Aqaba?s main container terminal ? the only one in the country ? used to be publicly owned and managed by Aqaba Ports Corporation (APC). Privatisation has brought a new lease of life, with the port now expected to become a major regional hub. ‘Aqaba can carve a niche for itself as a key container port for goods coming from Asia seeking a gateway to the Levant and for Iraq, during its reconstruction,’ says Imad Fakhoury, chairman of Aqaba Development Corporation (ADC) and deputy chief commissioner for economic development and investment affairs at the Aqaba Special Economic Zone Authority (ASEZA).
Holland?s APM Terminals, part of the Maersk group, was selected for a two-year contract to manage and develop the container terminal. The agreement is planned to be converted into a 25-year joint venture with ADC.
Congestion was one of the main problems that plagued the port, along with an inefficient and cumbersome bureaucracy. Interference from various government bodies caused delays and raised the cost of services.
‘Customs clearance procedures were simply taking too long, sometimes lasting up to 30 days,’ says Omar Salfiti, business development manager of Al-Tajamouat industrial city, a qualified industrial zone (QIZ) based in Amman. ‘These delays encouraged foreign investors to use Haifa, in Israel, which was substantially more expensive. Ever since the port was privatised, Aqaba has improved.’
Some dramatic changes have resulted. According to APM figures, the average anchorage waiting time for ships delivering their cargo was reduced from 42 hours in July 2004 to four hours by January 2005. The transit processing time of Jordanian QIZ exports to the US has also been cut from 24 hours to 12. ‘It was simply a case of getting the basics right,’ says Patricio Junior, APM Terminals managing director. ‘Whereas before there were no clear lines demarcated for each container, simply by putting them in we have increased efficiency.’ Since taking over, APM has cancelled the previous congestion fees and brought the terminal up to international standards by improving storage facilities and security. There are also plans to computerise the management of the terminal within a year.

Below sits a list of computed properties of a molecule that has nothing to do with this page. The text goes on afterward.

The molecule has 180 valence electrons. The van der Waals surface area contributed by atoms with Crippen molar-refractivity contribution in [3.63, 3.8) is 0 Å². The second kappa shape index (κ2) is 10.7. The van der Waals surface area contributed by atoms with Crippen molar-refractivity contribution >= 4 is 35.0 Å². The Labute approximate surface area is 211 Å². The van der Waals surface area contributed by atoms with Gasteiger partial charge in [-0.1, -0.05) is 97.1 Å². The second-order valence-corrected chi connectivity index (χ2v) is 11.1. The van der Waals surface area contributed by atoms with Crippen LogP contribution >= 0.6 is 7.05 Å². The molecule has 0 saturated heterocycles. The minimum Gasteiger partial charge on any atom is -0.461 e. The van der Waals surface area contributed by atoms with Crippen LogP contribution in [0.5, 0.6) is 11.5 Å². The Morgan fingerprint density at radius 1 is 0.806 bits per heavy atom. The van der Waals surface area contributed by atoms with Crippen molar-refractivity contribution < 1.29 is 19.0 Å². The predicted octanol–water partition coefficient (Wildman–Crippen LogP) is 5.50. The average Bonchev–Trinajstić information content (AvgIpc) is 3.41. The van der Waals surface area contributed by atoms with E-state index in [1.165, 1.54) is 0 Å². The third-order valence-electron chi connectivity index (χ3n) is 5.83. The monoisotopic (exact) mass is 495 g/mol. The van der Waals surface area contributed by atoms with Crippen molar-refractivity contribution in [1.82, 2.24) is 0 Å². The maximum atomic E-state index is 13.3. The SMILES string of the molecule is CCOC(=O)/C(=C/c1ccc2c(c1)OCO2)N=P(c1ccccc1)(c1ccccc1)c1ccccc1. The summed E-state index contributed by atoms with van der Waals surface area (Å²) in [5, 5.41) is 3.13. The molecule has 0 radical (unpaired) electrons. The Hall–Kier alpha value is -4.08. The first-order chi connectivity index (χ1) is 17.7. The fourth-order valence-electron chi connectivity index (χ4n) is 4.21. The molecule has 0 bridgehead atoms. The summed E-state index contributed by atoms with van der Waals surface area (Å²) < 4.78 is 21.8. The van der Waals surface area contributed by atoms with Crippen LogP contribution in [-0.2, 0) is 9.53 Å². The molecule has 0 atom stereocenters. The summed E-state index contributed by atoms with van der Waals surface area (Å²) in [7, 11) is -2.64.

The cargo terminal developments are an integral part of the wider ASEZA masterplan. There are also plans to move what are currently the main port facilities. At present, holidaymakers are greeted by the sight of cargo ships near the beaches, which jars somewhat with expectations gained from browsing the tourist brochure. Alongside the probable rise in marine traffic from large tourism developments currently being built, this makes the relocation of the port likely.
‘As part of our 15-year business masterplan, we plan to relocate the main port facilities in the north to the southern industrial zone near the Saudi border,’ says Fakhoury. The cost of the move is estimated at $800 million and the move will release about 200,000 square metres of land identified for real estate development. The plan is to free up the existing passenger terminal at the port and move all roll-on, roll-off (ro-ro) cargo services to the south.
The revenues gained from the cargo terminal, as part of ADC?s joint venture with APM, will be used to fund urban regeneration projects in Aqaba, as well as the privatisation of the logistics park and King Hussain International Airport. As privatisation of the terminal has proved, income for the area looks set to increase further in the future.